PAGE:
Anticonvulsant effect of BmK IT2, a sodium channel-specific neurotoxin, in rat models of epilepsy.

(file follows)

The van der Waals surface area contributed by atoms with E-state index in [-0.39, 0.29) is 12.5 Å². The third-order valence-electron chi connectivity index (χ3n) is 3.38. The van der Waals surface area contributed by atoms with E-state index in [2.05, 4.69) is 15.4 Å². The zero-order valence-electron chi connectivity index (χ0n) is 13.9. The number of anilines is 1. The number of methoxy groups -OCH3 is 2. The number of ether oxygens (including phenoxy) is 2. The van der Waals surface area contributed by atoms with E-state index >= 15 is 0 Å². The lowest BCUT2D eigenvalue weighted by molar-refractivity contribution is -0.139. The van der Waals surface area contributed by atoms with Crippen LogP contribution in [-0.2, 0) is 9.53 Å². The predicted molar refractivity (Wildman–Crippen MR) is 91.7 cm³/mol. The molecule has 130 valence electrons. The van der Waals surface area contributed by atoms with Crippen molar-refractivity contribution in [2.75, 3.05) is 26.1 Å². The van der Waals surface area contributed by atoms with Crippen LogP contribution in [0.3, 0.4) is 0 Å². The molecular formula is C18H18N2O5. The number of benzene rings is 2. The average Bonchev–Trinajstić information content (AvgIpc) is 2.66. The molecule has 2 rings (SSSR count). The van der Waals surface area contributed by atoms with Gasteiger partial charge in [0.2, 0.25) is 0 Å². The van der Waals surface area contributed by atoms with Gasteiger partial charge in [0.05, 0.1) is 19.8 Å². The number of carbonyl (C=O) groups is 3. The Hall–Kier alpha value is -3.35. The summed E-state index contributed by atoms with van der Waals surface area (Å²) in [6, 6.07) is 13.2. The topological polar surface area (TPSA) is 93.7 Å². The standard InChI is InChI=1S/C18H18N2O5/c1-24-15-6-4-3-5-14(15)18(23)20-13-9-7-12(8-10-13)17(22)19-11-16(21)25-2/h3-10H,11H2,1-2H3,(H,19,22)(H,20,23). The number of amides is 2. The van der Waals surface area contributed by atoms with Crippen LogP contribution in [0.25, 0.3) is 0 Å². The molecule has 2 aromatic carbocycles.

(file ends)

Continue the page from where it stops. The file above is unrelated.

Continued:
ABSTRACT: BACKGROUND AND PURPOSE: The sodium channel is a primary target for treating central nervous system disorders such as epilepsy. In this study the anticonvulsant effect of BmK IT2, a sodium channel-specific neurotoxin, was evaluated in different animal models of epilepsy. EXPERIMENTAL APPROACH: Experiments were performed on freely moving rats made epileptic by administration of either pentylenetetrazole (PTZ) or pilocarpine. BmK IT2 (0.05-0.5 microg in 2 microl) was microinjected into the CA1 area and its effects on PTZ-induced widespread, seizure-like behaviour and cortex epileptiform EEG, as well as on pilocarpine-induced seizure-like behaviour and c-Fos expression were studied. KEY RESULTS: Intrahippocampal application of BmK IT2 dose-dependently inhibited PTZ-induced seizure-like behaviour, and reduced the numbers and duration of the high amplitude and frequency discharges (HAFDs) of the epileptiform EEG component induced by PTZ. Similarly, in the pilocarpine-induced status epilepticus (SE) model, BmK IT2 significantly prolonged the latency to onset of the SE, reduced the severity of SE and suppressed hippocampal c-Fos expression during SE. CONCLUSIONS AND IMPLICATIONS: BmK IT2 showed anticonvulsant activity as it inhibited the widespread seizures induced by PTZ and pilocarpine-induced SE in rats. This activity might be due to the modulation of sodium channels in the hippocampus. Hence, BmK IT2 could be used as a novel tool to explore the molecular and pathological mechanisms of epilepsy with regard to the involvement of sodium channels.